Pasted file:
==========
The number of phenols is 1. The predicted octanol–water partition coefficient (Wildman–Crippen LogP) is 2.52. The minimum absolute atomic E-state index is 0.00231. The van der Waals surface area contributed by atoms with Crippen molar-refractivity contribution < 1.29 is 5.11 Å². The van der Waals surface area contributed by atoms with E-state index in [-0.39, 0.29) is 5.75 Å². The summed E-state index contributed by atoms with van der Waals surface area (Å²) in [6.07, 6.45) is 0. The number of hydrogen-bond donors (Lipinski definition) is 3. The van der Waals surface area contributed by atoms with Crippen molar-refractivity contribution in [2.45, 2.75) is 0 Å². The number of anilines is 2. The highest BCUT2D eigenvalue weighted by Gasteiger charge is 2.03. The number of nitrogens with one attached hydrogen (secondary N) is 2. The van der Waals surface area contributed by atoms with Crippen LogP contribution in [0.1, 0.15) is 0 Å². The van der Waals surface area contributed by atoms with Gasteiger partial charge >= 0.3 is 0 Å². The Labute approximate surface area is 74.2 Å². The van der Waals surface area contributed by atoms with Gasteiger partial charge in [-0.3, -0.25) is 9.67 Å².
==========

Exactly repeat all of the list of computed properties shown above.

The number of phenols is 1. The predicted octanol–water partition coefficient (Wildman–Crippen LogP) is 2.52. The minimum absolute atomic E-state index is 0.00231. The van der Waals surface area contributed by atoms with Crippen molar-refractivity contribution < 1.29 is 5.11 Å². The van der Waals surface area contributed by atoms with E-state index in [-0.39, 0.29) is 5.75 Å². The summed E-state index contributed by atoms with van der Waals surface area (Å²) in [6.07, 6.45) is 0. The number of hydrogen-bond donors (Lipinski definition) is 3. The van der Waals surface area contributed by atoms with Crippen molar-refractivity contribution in [2.45, 2.75) is 0 Å². The number of anilines is 2. The highest BCUT2D eigenvalue weighted by Gasteiger charge is 2.03. The number of nitrogens with one attached hydrogen (secondary N) is 2. The van der Waals surface area contributed by atoms with Crippen LogP contribution in [0.1, 0.15) is 0 Å². The van der Waals surface area contributed by atoms with Gasteiger partial charge >= 0.3 is 0 Å². The Labute approximate surface area is 74.2 Å². The van der Waals surface area contributed by atoms with Gasteiger partial charge in [-0.3, -0.25) is 9.67 Å².